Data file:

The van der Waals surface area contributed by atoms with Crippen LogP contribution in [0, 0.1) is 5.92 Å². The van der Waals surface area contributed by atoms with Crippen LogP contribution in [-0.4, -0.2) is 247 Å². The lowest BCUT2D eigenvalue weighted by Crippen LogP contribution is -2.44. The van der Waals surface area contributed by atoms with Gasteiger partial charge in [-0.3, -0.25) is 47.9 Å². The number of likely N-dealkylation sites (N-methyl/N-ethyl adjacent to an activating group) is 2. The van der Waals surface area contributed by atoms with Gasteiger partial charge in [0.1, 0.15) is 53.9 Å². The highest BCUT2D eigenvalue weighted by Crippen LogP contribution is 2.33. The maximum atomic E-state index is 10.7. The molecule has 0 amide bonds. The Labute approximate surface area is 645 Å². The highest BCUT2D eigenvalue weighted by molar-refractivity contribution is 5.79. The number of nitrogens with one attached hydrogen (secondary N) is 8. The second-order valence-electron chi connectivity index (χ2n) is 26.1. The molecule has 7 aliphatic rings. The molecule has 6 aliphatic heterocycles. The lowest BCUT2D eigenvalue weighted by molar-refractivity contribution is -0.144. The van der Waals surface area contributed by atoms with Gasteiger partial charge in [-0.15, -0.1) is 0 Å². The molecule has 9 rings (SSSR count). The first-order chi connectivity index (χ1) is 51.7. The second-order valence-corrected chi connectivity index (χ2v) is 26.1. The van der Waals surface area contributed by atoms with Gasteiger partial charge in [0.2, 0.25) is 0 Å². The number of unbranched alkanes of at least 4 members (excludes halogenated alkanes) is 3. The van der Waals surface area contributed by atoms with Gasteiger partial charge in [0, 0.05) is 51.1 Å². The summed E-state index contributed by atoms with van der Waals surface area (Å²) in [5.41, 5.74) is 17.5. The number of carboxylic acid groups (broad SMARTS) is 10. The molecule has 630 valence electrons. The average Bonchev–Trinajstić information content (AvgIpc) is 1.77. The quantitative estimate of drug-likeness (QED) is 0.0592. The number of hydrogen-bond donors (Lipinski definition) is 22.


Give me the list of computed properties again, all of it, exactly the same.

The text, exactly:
The van der Waals surface area contributed by atoms with Crippen LogP contribution in [0, 0.1) is 5.92 Å². The van der Waals surface area contributed by atoms with Crippen LogP contribution in [-0.4, -0.2) is 247 Å². The lowest BCUT2D eigenvalue weighted by Crippen LogP contribution is -2.44. The van der Waals surface area contributed by atoms with Gasteiger partial charge in [-0.3, -0.25) is 47.9 Å². The number of likely N-dealkylation sites (N-methyl/N-ethyl adjacent to an activating group) is 2. The van der Waals surface area contributed by atoms with Gasteiger partial charge in [0.1, 0.15) is 53.9 Å². The highest BCUT2D eigenvalue weighted by Crippen LogP contribution is 2.33. The maximum atomic E-state index is 10.7. The molecule has 0 amide bonds. The Labute approximate surface area is 645 Å². The highest BCUT2D eigenvalue weighted by molar-refractivity contribution is 5.79. The number of nitrogens with one attached hydrogen (secondary N) is 8. The second-order valence-electron chi connectivity index (χ2n) is 26.1. The molecule has 7 aliphatic rings. The molecule has 6 aliphatic heterocycles. The lowest BCUT2D eigenvalue weighted by molar-refractivity contribution is -0.144. The van der Waals surface area contributed by atoms with Gasteiger partial charge in [-0.15, -0.1) is 0 Å². The molecule has 9 rings (SSSR count). The first-order chi connectivity index (χ1) is 51.7. The second-order valence-corrected chi connectivity index (χ2v) is 26.1. The van der Waals surface area contributed by atoms with Gasteiger partial charge in [0.2, 0.25) is 0 Å². The number of unbranched alkanes of at least 4 members (excludes halogenated alkanes) is 3. The van der Waals surface area contributed by atoms with Gasteiger partial charge in [0, 0.05) is 51.1 Å². The summed E-state index contributed by atoms with van der Waals surface area (Å²) in [5.41, 5.74) is 17.5. The number of carboxylic acid groups (broad SMARTS) is 10. The molecule has 630 valence electrons. The average Bonchev–Trinajstić information content (AvgIpc) is 1.77. The quantitative estimate of drug-likeness (QED) is 0.0592. The number of hydrogen-bond donors (Lipinski definition) is 22.